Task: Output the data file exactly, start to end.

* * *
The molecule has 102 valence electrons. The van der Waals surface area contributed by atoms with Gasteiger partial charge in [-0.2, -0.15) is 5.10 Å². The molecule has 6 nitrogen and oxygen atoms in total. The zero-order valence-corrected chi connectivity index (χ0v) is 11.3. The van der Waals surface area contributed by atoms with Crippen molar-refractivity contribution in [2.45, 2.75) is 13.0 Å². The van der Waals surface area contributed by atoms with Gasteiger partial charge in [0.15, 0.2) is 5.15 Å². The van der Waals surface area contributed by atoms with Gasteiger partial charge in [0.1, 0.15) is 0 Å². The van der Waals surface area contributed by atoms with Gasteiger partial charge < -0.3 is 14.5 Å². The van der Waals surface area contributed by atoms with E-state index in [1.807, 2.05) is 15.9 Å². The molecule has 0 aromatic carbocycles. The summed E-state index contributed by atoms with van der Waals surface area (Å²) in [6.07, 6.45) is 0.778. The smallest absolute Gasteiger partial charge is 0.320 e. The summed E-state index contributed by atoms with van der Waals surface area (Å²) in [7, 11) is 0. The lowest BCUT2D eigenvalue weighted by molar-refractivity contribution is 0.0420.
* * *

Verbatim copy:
The molecule has 102 valence electrons. The van der Waals surface area contributed by atoms with Gasteiger partial charge in [-0.2, -0.15) is 5.10 Å². The molecule has 6 nitrogen and oxygen atoms in total. The zero-order valence-corrected chi connectivity index (χ0v) is 11.3. The van der Waals surface area contributed by atoms with Crippen molar-refractivity contribution in [2.45, 2.75) is 13.0 Å². The van der Waals surface area contributed by atoms with Gasteiger partial charge in [0.15, 0.2) is 5.15 Å². The van der Waals surface area contributed by atoms with Gasteiger partial charge in [0.1, 0.15) is 0 Å². The van der Waals surface area contributed by atoms with Gasteiger partial charge < -0.3 is 14.5 Å². The van der Waals surface area contributed by atoms with E-state index in [1.807, 2.05) is 15.9 Å². The molecule has 0 aromatic carbocycles. The summed E-state index contributed by atoms with van der Waals surface area (Å²) in [6.07, 6.45) is 0.778. The smallest absolute Gasteiger partial charge is 0.320 e. The summed E-state index contributed by atoms with van der Waals surface area (Å²) in [7, 11) is 0. The lowest BCUT2D eigenvalue weighted by molar-refractivity contribution is 0.0420.